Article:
Friday, July 4, 2014

Recapturing E.E. Barnard's Legacy



The Father of Milky Way photography, Edward Emerson Barnard systematically photographed the Milky Way on what was the yet to be developed Mount Wilson in 1905.  The images taken that year were to be published in A Photographic Atlas of Selected Regions of The Milky Way.  This seminal work was a reference for decades and still provides inspiration to wide-field astrophotographers today.

Barnard recalls how the project got started.

"Through the interest and courtesy of Professor George E. Hale and the generosity of Mr. John D.
Hooker, of Los Angeles, I spent the spring and summer of 1905 in photographic work at the Solar Observatory of the Carnegie Institution on Mount Wilson, California. Mr. Hooker’s generous grant
made it possible to transport the Bruce telescope to Mount Wilson, where it was installed from
February until September, 1905, in a temporary wooden structure, from which the roof could be slid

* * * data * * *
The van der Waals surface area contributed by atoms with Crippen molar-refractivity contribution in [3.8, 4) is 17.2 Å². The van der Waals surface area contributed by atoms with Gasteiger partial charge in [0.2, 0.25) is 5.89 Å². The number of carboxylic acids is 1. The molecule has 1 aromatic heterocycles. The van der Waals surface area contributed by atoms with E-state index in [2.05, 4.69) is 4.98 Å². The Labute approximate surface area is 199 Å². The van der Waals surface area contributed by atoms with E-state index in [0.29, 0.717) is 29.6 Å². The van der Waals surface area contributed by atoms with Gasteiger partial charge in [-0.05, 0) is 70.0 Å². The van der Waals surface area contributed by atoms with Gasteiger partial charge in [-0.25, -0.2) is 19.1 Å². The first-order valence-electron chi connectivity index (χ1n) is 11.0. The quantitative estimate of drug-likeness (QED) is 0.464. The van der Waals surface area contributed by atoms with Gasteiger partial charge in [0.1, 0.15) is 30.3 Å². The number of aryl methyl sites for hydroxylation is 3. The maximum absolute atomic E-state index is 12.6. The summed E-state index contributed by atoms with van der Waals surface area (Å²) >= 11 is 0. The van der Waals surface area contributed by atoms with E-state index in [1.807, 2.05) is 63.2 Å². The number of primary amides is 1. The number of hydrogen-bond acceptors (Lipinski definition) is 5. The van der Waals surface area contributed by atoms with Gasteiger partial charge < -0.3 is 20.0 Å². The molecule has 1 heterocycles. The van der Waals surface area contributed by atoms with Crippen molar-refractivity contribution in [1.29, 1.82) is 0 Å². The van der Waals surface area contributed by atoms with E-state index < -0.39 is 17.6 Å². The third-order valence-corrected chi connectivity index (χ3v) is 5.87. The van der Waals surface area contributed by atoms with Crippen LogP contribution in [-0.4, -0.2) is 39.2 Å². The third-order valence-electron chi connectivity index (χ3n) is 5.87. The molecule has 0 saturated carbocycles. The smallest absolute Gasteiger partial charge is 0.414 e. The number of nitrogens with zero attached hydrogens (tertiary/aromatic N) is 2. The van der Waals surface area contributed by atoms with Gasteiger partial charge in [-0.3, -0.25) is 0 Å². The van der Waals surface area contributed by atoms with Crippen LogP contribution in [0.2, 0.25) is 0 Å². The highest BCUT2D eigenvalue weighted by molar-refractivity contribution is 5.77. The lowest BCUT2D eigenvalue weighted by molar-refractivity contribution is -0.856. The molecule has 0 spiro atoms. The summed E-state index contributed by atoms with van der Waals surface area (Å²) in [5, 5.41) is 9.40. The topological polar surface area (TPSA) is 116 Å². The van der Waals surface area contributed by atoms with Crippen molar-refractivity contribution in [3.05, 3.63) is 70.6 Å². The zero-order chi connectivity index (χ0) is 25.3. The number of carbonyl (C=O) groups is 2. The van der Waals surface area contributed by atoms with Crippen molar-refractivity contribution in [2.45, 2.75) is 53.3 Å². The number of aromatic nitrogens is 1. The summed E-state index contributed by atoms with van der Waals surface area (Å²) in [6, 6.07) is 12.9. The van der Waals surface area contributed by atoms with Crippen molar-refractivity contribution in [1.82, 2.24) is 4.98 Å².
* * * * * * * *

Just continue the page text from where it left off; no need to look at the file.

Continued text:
off, giving an unbroken view of the sky. The altitude of the station was about 5,900 feet, above the
sea, and its latitude 34°13 .  The main object of this expedition to Mount Wilson wasto secure
the best possible photographs of the Milky Way as far south as the latitude would permit."

The Bruce Observatory with roll-off roof  featuring the 10" Photographic Telescope in 1905.

University of Chicago Photographic Archive, [ apf6-01621r], Special Collections Research Center, University of Chicago Library.

The photographic instrument was four instruments in one.  The 10-inch and 6.25-inch photographic telescopes, and a 3.5 -inch doublet and lantern lens as well as a guiding telescope. First exposures began on January 27th and ended in September of that same year, 1905.  Barnard spent almost the whole period on the mountain, except on one occasion to go into town to obtain the services of a notary and barber.   Barnard was famous for being a workaholic at the telescope, possibly due to his drive to be the second to none in his capabilities.  Long gone were his childhood days of poverty and the opportunity to be the best was not wasted.

Barnard at the helm of the Bruce instrument.

University of Chicago Photographic Archive, apf6-04469r, Special Collections Research Center, University of Chicago Library.





Plate 27- The Great Sagittarius Star Cloud 

July 6.815 1905
3 Hour 58 Minute exposure